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Scholar of Native American writing to lead American Indian Studies Program
Andrea Lynn, Humanities Editor
CHAMPAIGN, Ill. — Robert Warrior, a scholar of Native American writing and intellectual history, will become the next director of the American Indian Studies Program and the Native American House at the University of Illinois.
Warrior, currently the Edith Kinney Gaylord Presidential Professor and professor of English at the University of Oklahoma at Norman, will begin his new duties in the fall semester, upon approval of the U. of I. Board of Trustees.
Born in Kansas of an Osage Nation father, Warrior is the author or co-author of four books, including the most recent, “American Indian Literary Nationalism.” He has written dozens of published articles, essays and chapters.
Warrior also has given more than 75 invited talks in the U.S. and in Canada, France, Germany, Guatemala, Malaysia, Mexico and Switzerland.
Before joining the faculty at Oklahoma in 2003, Warrior taught at Stanford and Cornell universities and at the Univérsité de Blaise Pascal in France.
He earned a doctorate and a master of philosophy at the Union Theological Seminary in New York; a master’s in religion at Yale University’s Divinity School; and a bachelor’s degree, summa cum laude, in speech communication, from Pepperdine University in California.
Warrior will have a joint appointment with the English department. At AIS, he succeeds LeAnne Howe, who has served since August 2007, and who will continue as a professor of English and of American Indian studies at Illinois.
Warrior was chosen because “he is a leader in our field,” Howe said.
“Robert’s scholarship and commitment to the production of scholarship by American Indians and indigenous peoples are but a few of the reasons our program wanted to bring him to the University of Illinois. We are delighted that he agreed to join us and help build the finest American Indian Studies program in the country.”
American Indian Studies at Illinois is an interdisciplinary program of teaching and research involving the experiences and values of American Indian communities and Nations. A curriculum for American Indian Studies that incorporates a range of theories, methodologies and teaching approaches was begun in 2006 and now includes 11 courses. The Native American House is a student services center.
Warrior said that he has spent his career in English departments, and that he hopes to “continue developing the next generation of scholars of Native American literature through the graduate program in English at Illinois.”
He described Illinois’ English department as “very strong” – already having “some of the best writers and critics in the field of Native literary studies, so I am pleased at the prospect of contributing to what’s happening there.”
Warrior said he was convinced that coming to Illinois was the right thing for him “primarily because American Indian Studies at Illinois is establishing a national reputation as a place where excellent scholarship in Native and indigenous studies is being done by a growing group of outstanding faculty.”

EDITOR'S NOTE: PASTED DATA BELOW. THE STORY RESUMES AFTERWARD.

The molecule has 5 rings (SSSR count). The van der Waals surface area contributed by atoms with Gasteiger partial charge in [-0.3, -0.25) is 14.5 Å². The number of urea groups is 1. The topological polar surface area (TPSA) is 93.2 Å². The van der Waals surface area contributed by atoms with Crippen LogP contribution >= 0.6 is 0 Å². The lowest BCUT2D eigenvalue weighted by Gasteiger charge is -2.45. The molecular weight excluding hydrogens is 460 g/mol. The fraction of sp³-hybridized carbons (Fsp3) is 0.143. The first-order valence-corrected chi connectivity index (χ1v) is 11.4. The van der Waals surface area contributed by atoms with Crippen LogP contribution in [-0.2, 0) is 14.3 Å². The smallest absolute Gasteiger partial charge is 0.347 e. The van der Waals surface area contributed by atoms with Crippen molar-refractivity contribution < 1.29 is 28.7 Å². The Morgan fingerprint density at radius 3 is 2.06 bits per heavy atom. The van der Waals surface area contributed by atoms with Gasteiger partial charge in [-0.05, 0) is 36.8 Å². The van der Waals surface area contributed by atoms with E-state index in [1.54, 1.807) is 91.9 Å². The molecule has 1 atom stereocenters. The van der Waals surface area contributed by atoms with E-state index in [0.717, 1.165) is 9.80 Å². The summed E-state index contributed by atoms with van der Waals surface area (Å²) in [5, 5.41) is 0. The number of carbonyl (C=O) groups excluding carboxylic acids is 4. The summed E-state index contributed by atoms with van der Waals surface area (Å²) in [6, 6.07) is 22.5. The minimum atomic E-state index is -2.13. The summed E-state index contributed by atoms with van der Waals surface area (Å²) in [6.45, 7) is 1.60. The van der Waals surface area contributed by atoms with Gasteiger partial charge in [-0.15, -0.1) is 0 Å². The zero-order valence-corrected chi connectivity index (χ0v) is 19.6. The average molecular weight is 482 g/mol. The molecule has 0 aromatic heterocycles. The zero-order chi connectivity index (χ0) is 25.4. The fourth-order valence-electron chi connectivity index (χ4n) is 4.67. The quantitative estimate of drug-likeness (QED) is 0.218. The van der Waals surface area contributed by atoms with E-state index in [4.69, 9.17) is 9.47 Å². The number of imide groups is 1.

“Assuming leadership of American Indian Studies provides an opportunity to help focus the tremendous energy that Illinois has generated in the field, and build a great, nationally prominent program.”
He said he has a strong belief that began when he was in graduate school that “American Indian studies deserves to have a place at the table academically and ought to be the focus of efforts like what is happening at Illinois.”
Warrior said his first priority as director at Illinois will be in faculty development.
“Successful programs are built around great faculty, and one of my responsibilities will be creating an environment where faculty thrive and grow in their research and teaching.”
Warrior said he also will be dedicated to forging strong relationships between the U. of I. and off-campus stakeholders in American Indian and indigenous studies locally, regionally and nationally.
“I hope to create opportunities, for instance, through a board of visitors, for the program to develop productive relationships with constituencies in reservation, urban and other Native communities.”
Warrior’s wife, Margaret Kelley, will be joining Illinois’ sociology department; her appointment also is subject to the approval of the board of trustees.
Prior to Howe’s tenure, Wanda Pillow, a professor of education at Illinois, was director of NAH/AIS from May 2004 to August of 2007. She coordinated the initial infrastructure, hiring and development of the units.
Professors Brenda Farnell, anthropology, and Fred Hoxie, history, served as interim directors before Pillow, during the academic year 2003 and 2004. Among other things, they oversaw and coordinated the initial opening of the Native American House.
According to Pillow, the development and leadership of NAH/AIS has been a “community effort,” especially during the initial development years.
“Before the official development committee, there had been years of work by Native students and staff to establish a space for Native students here,” Pillow said.
“We had office space on Green Street and held the first Native Student Congratulatory Ceremony there,” Pillow said.
A Committee on Native American Programming (CONAP) was officially recognized by Nancy Cantor, the chancellor at the time, in 2002, and it worked diligently, Pillow said, to establish NAH/AIS. Committee members were Farnell, Hoxie and Pillow; John McKinn, who now is associate director of NAH/AIS; Durango Mendoza, special assistant to the director; Robert Parker, English; and Debbie Reese, AIS.